I feel that HAMS (Harm Reduction, Abstinence, Moderation Support) is, at its core, all about choices. In terms of alcohol, it is about having the right and ability to choose for yourself what your relationship with that substance is going to be.
It is usually meant to be approached by those who may feel that their consumption levels are approaching unmanageable levels. It is at that time when some kind of evaluation is called for by the individual; in terms of taking responsibility for their patterns of use so that their use of alcohol causes the least amount of damage to both themselves and those around them. Like most aspects of life, there are several paths that one may choose.
This is my take on those paths;
1-Harm Reduction- Let’s say that even after realizing that one is clearly consuming a lot of alcohol, way beyond what one may consider social drinking, that you conclude that you want to continue doing so regardless for whatever personal reasons that you may have. You in this case, can still mitigate the harm that you may cause to others and yourself by taking some common sense precautions.
*If you are going to be outside the comfort of your home and out in the public arena, then taking along a legally sober designated driver to end the evening’s festivities is certainly a responsible course of action. In larger cities, taking public transportation can also serve that purpose so long as you are not an obnoxious twit on the bus or train.
*If you are responsible for supporting a family or even just yourself for that matter, you can time your binge drinking for after work hours and allow yourself to pass out with significant time to let
the effects wear off in time to make it back to work the next day in hopefully a productive capacity.
*Always keep in mind that if you find yourself unable to do maintain these bear minimum mature approaches, that you have the choice to then choose one of the other 2 possible paths as described
2-Abstinence-You can choose to refrain from drinking any alcohol whatsoever. Not probably going to be the first choice (Path #3 moderation is likely to be attempted first). This is the path most often taken by those for whom moderation just didn’t seem to work. The reasons why that approach might not work for many folks vary. A few of the reasons that I personally think moderation doesn’t work for some may include the
*The dependent drinking has taken place for a very, very long time (we’re talking many years) and that pattern is in a way “hard wired” into your being. What the exact damage to your body systems are as
a result of abusive and excessive drinking for years are, are still widely debated. From my own personal experience, I know that moderation, though not impossible, is extremely difficult to attain for many who languished in this state for years on end.
*For some, there are indeed some underlying issues that caused them to drink this way for such an extended period of time. Unless those issues are somehow un-rooted and addressed, any attempt at moderation will most likely not succeed. Here’s where the lines get a little fuzzy. For quite a lot of folks, if and when they discover and satisfactorily overcome these causes or issues, then I think that they indeed can return to
social or responsible drinking. Again, I feel that the length of time that they were dependent and the quantities involved very much factor into whether or not this can work even if those issues are resolved.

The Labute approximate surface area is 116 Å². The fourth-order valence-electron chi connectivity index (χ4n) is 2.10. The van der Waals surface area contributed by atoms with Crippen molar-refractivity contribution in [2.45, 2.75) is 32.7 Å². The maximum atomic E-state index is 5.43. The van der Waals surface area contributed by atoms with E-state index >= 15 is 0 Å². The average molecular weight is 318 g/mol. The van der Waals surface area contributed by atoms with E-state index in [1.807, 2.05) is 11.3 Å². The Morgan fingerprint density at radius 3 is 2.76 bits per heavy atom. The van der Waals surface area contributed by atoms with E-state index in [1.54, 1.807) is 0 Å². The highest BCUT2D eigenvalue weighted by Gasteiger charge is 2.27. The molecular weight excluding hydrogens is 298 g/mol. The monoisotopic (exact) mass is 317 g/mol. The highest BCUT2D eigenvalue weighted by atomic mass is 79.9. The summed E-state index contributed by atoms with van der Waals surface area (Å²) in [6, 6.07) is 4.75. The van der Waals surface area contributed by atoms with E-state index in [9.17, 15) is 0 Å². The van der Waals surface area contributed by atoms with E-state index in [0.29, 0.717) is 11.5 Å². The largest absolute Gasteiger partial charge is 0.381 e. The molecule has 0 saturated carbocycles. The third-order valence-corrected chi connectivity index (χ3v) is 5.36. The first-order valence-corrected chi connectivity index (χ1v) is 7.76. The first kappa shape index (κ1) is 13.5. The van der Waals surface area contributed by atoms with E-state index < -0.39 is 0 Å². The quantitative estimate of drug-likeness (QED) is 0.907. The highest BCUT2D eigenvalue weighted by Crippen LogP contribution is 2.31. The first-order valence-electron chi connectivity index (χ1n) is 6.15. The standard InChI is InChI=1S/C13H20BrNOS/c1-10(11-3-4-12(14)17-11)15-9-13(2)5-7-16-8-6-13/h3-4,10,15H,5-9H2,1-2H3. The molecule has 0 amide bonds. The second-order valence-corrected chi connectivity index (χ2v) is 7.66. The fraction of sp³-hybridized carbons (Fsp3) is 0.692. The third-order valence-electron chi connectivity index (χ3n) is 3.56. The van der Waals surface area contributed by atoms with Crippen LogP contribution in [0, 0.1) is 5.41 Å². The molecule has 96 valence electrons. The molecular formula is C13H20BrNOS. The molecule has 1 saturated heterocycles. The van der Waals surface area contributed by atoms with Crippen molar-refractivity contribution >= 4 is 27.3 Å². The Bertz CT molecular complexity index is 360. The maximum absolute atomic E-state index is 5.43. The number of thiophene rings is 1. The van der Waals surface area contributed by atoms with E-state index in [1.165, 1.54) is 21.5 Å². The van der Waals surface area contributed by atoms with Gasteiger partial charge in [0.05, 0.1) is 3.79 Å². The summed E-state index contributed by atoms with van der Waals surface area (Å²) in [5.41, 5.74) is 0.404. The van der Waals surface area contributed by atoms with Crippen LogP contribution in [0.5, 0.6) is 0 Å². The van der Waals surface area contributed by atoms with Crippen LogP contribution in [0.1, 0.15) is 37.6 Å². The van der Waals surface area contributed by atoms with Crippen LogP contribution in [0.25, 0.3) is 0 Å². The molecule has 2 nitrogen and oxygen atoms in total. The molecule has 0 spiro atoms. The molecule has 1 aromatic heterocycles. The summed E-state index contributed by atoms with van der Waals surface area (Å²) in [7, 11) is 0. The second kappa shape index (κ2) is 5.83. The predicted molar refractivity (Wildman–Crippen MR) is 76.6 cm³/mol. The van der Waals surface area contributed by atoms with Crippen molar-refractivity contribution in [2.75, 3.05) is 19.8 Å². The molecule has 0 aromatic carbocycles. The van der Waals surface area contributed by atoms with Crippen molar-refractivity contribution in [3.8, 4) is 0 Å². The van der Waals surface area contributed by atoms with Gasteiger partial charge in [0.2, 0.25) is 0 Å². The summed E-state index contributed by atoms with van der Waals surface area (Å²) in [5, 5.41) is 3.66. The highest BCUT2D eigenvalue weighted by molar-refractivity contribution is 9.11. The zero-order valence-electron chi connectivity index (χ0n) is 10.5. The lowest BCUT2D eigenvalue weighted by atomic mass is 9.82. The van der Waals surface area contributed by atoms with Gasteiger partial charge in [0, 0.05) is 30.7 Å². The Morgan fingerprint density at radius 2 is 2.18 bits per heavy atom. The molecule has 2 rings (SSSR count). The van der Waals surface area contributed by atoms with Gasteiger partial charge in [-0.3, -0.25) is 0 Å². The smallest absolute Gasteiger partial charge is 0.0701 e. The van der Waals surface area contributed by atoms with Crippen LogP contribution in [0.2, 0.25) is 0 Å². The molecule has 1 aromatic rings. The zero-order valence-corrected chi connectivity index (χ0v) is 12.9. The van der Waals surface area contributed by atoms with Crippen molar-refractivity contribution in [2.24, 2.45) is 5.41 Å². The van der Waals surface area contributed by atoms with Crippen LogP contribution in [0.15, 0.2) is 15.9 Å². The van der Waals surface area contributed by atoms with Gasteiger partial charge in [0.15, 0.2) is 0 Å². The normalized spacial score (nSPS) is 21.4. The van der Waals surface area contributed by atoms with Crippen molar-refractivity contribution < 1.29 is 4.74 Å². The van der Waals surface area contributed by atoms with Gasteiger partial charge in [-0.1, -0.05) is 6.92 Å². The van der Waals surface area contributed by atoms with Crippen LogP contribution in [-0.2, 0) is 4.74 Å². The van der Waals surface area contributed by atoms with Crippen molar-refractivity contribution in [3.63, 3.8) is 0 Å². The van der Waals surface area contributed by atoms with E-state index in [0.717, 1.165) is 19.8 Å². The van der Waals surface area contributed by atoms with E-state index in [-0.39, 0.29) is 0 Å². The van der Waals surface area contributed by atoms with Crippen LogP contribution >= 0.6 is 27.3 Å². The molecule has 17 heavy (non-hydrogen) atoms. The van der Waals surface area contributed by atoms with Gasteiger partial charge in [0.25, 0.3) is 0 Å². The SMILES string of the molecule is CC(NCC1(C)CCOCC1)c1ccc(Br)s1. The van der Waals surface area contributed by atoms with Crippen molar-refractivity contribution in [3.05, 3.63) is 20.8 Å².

For those of you who have read “The Freedom to Recover” or some of my blog posts, then you know that I consider “alcoholism” to be a dependency and not a disease. One in which you can at any time make the
choice to end this dependency. Is it easy? Why no, it can for some be an incredibly difficult journey but there are means of help in achieving that goal.
*Again, I’m a firm believer that most people can achieve abstinence on their own through education, self-reflection and goal oriented behavior. Towards that end there are many books, articles, websites, etc… that are specifically oriented in helping those who want to help themselves.
*For those with deep psychological pains or trauma from their past, they may need the help of a therapist to identify and overcome those events. Even here, some can overcome those events on their own.
*Finally there are both on-line and in person support groups to help one achieve and maintain abstinence. Included in this group would be organizations like HAMS, SMART Recovery, SOS, &Lifering just to name a few. More information on all of these groups is easily available
3-Finally there is moderation. Included here would be just simply cutting back to manageable levels of alcohol consumption. Instead of drinking 2 six packs maybe 4 or 5 beers over the course of an evening will still give you that slight lubrication that you seek, keep you feeling in the social loop but not have negative consequences. Perhaps you can keep your big drinking nights limited to days or nights where you have no
immediate responsibilities the next day (Saturday night for example). If you used to drink scotch on the rocks and found yourself getting loopy too quickly, you might want to consider switching to scotch and soda which will slow down the alcohol intake. There are lots of things that you can do and more detailed strategies can be found at the HAMS website at.
Again, this was merely my point of view on the choices that we have in regards to our relationship with
It’s up to the individual to form theirs. The most important thing to remember, however, is that you have choices and nothing is set in stone.
Good luck and cheers (or not) :->